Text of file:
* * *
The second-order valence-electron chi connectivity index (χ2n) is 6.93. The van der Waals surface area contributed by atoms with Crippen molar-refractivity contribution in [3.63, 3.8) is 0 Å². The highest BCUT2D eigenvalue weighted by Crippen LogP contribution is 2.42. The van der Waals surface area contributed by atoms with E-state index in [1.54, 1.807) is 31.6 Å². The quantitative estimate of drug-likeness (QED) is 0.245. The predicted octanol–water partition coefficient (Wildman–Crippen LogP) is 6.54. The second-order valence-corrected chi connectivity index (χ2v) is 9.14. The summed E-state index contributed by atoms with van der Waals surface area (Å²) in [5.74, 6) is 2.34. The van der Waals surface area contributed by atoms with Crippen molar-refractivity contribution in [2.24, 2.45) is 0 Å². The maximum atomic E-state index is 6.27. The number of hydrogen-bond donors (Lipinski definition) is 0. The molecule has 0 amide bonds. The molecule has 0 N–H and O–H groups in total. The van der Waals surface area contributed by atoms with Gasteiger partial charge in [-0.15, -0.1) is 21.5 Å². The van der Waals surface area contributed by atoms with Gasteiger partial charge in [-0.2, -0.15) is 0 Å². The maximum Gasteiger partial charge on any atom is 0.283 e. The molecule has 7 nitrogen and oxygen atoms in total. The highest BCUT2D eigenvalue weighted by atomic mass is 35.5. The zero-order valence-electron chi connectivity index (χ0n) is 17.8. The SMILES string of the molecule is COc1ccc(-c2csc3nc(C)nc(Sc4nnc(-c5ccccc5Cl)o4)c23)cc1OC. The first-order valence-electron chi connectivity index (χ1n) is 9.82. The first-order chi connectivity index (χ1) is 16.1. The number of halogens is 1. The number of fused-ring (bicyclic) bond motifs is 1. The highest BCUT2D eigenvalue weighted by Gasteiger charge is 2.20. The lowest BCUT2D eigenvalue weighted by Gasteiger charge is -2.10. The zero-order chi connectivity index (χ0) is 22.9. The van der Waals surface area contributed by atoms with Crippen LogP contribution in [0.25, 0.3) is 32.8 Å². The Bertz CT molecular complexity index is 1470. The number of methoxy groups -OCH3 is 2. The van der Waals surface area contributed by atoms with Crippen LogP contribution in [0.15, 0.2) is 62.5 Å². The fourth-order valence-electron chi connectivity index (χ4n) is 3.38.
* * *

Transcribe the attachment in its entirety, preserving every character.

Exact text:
The second-order valence-electron chi connectivity index (χ2n) is 6.93. The van der Waals surface area contributed by atoms with Crippen molar-refractivity contribution in [3.63, 3.8) is 0 Å². The highest BCUT2D eigenvalue weighted by Crippen LogP contribution is 2.42. The van der Waals surface area contributed by atoms with E-state index in [1.54, 1.807) is 31.6 Å². The quantitative estimate of drug-likeness (QED) is 0.245. The predicted octanol–water partition coefficient (Wildman–Crippen LogP) is 6.54. The second-order valence-corrected chi connectivity index (χ2v) is 9.14. The summed E-state index contributed by atoms with van der Waals surface area (Å²) in [5.74, 6) is 2.34. The van der Waals surface area contributed by atoms with Crippen molar-refractivity contribution in [2.24, 2.45) is 0 Å². The maximum atomic E-state index is 6.27. The number of hydrogen-bond donors (Lipinski definition) is 0. The molecule has 0 amide bonds. The molecule has 0 N–H and O–H groups in total. The van der Waals surface area contributed by atoms with Gasteiger partial charge in [-0.15, -0.1) is 21.5 Å². The van der Waals surface area contributed by atoms with Gasteiger partial charge in [-0.2, -0.15) is 0 Å². The maximum Gasteiger partial charge on any atom is 0.283 e. The molecule has 7 nitrogen and oxygen atoms in total. The highest BCUT2D eigenvalue weighted by atomic mass is 35.5. The zero-order valence-electron chi connectivity index (χ0n) is 17.8. The SMILES string of the molecule is COc1ccc(-c2csc3nc(C)nc(Sc4nnc(-c5ccccc5Cl)o4)c23)cc1OC. The first-order valence-electron chi connectivity index (χ1n) is 9.82. The first-order chi connectivity index (χ1) is 16.1. The number of halogens is 1. The number of fused-ring (bicyclic) bond motifs is 1. The highest BCUT2D eigenvalue weighted by Gasteiger charge is 2.20. The lowest BCUT2D eigenvalue weighted by Gasteiger charge is -2.10. The zero-order chi connectivity index (χ0) is 22.9. The van der Waals surface area contributed by atoms with Crippen LogP contribution in [0.25, 0.3) is 32.8 Å². The Bertz CT molecular complexity index is 1470. The number of methoxy groups -OCH3 is 2. The van der Waals surface area contributed by atoms with Crippen LogP contribution in [0.15, 0.2) is 62.5 Å². The fourth-order valence-electron chi connectivity index (χ4n) is 3.38.